The weekly manager one on one (1v1, 1:1, 1—1, choose your own punctuation) is a staple for office workers in contemporary corporate culture. Whether it’s weekly, every other week, or once a month, you’ll meet with your manager and have no idea what to say. At least, I didn’t know what to talk about.
When I started my career I had a few wrong assumptions about the weekly manager meeting. First, I assumed that the manager meeting should only happen when my manager sent me a calendar invitation. I ran into a situation where my weekly meeting suddenly disappeared off my calendar, and I assumed that this was an intentional cancellation. Three weeks later, I finally asked my manager about it, and he apologized for the lapse; he had not renewed the calendar invitation. I learned that if I had spoken up sooner, the problem would have been fixed right away.
Second, I assumed that the meeting had a specific agenda or desired outcome every week. I was a little frustrated about how open ended it was. My manager straightened me out, saying that often the agenda is just “let’s catch up.” I learned that this can still be valuable, just as a way of building a rapport and a relationship with my manager.
More recently I have come to realize that I can control the agenda in these meetings. If I plan ahead a little, I can think about what I want to talk about. There are a few areas that I’ve found valuable to bring up.
Managers are busy. They have other meetings, get hundreds of emails a day, and generally can’t keep track of everything going on around them. I found my manager one on one more valuable when I viewed it as an opportunity to make my manager aware of how I add value. I can help them by talking about the following:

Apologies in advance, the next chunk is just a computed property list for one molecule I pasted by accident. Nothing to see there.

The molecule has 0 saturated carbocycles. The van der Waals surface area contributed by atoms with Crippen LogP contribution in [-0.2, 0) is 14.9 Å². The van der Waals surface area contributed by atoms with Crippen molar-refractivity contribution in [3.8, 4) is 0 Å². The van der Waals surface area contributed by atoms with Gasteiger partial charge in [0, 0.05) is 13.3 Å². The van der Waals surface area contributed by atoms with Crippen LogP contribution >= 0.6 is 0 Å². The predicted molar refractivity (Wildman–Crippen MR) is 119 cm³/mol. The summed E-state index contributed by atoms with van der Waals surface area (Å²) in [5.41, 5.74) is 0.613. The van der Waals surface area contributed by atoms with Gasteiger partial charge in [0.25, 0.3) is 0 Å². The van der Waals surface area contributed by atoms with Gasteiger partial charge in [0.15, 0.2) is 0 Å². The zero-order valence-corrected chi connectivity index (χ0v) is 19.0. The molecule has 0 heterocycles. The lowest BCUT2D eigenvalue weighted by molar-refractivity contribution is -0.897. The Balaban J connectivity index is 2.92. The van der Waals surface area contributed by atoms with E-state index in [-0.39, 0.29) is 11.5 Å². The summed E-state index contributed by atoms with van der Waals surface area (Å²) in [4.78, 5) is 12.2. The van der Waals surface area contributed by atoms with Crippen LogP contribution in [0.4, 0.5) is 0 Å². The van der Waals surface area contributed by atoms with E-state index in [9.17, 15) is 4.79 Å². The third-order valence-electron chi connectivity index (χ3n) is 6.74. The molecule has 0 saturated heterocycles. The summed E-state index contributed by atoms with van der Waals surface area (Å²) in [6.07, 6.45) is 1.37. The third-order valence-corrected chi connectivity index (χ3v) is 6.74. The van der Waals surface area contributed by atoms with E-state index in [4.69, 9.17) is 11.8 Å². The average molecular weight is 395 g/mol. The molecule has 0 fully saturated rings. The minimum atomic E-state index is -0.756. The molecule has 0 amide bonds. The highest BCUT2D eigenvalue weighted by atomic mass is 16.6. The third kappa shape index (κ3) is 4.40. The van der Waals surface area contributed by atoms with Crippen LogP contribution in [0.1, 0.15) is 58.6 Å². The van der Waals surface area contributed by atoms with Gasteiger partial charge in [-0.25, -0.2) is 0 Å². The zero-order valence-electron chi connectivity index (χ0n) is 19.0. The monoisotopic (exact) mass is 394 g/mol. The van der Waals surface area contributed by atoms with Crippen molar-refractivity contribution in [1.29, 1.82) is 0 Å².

- Something I did successfully this past week
- Talk about a time I helped someone with my expertise
- Talk about how I’m completing my work on time, or if I’m my work is pushing beyond the estimate, why this is the case.
- Talk about any advice I received, or any decisions I made.
Generating this kind of awareness or visibility can feel like self-promotion. However, I like to think of it as helping my manager be aware of the value I’m adding to the company. From a manager’s point of view, would you rather have to go pester each person and figure out what their doing? Or would you rather have them come to you and proactively give updates on how they’re kicking ass.
Another idea for the weekly manager meeting is to have a conversation. It’s a time slot in my week when I are not expected to be “heads down” coding. Instead of focusing on the quantitative, I can focus on the qualitative. I got this idea from the Hanselminutes episode “Speak up and present with confidence.”
In this same vein, it is a chance to make sure I’m on the same page regarding any recent changes to projects I’m are working on. Was there an announcement that impacts my priorities? Did the process change? I can use the weekly meeting as an opportunity to make sure that I understand what is expected of me.
Hopefully these ideas help you like they helped me. Think of it this way: you’ll have that 30 minute time slot on your calendar regardless; why not make the most of it?